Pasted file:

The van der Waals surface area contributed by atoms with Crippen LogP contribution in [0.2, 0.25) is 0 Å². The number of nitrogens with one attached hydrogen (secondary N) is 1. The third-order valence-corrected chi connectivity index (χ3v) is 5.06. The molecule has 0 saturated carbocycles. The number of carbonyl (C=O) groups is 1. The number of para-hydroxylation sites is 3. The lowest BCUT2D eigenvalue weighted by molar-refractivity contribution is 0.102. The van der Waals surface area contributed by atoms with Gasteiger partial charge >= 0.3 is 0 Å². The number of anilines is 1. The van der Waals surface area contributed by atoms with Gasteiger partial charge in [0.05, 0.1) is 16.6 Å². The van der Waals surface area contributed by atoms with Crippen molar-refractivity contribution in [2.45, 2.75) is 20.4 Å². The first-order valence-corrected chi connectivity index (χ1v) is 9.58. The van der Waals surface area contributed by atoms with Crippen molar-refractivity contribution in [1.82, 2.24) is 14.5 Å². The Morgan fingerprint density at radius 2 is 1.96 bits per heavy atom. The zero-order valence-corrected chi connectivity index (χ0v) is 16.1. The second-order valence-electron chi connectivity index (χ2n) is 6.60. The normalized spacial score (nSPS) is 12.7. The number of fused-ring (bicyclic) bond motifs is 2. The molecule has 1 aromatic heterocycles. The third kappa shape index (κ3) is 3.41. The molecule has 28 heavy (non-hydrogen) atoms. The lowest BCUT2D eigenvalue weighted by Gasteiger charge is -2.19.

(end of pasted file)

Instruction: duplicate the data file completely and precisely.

The van der Waals surface area contributed by atoms with Crippen LogP contribution in [0.2, 0.25) is 0 Å². The number of nitrogens with one attached hydrogen (secondary N) is 1. The third-order valence-corrected chi connectivity index (χ3v) is 5.06. The molecule has 0 saturated carbocycles. The number of carbonyl (C=O) groups is 1. The number of para-hydroxylation sites is 3. The lowest BCUT2D eigenvalue weighted by molar-refractivity contribution is 0.102. The van der Waals surface area contributed by atoms with Gasteiger partial charge >= 0.3 is 0 Å². The number of anilines is 1. The van der Waals surface area contributed by atoms with Gasteiger partial charge in [0.05, 0.1) is 16.6 Å². The van der Waals surface area contributed by atoms with Crippen molar-refractivity contribution in [2.45, 2.75) is 20.4 Å². The first-order valence-corrected chi connectivity index (χ1v) is 9.58. The van der Waals surface area contributed by atoms with Crippen molar-refractivity contribution in [1.82, 2.24) is 14.5 Å². The Morgan fingerprint density at radius 2 is 1.96 bits per heavy atom. The zero-order valence-corrected chi connectivity index (χ0v) is 16.1. The second-order valence-electron chi connectivity index (χ2n) is 6.60. The normalized spacial score (nSPS) is 12.7. The number of fused-ring (bicyclic) bond motifs is 2. The molecule has 1 aromatic heterocycles. The third kappa shape index (κ3) is 3.41. The molecule has 28 heavy (non-hydrogen) atoms. The lowest BCUT2D eigenvalue weighted by Gasteiger charge is -2.19.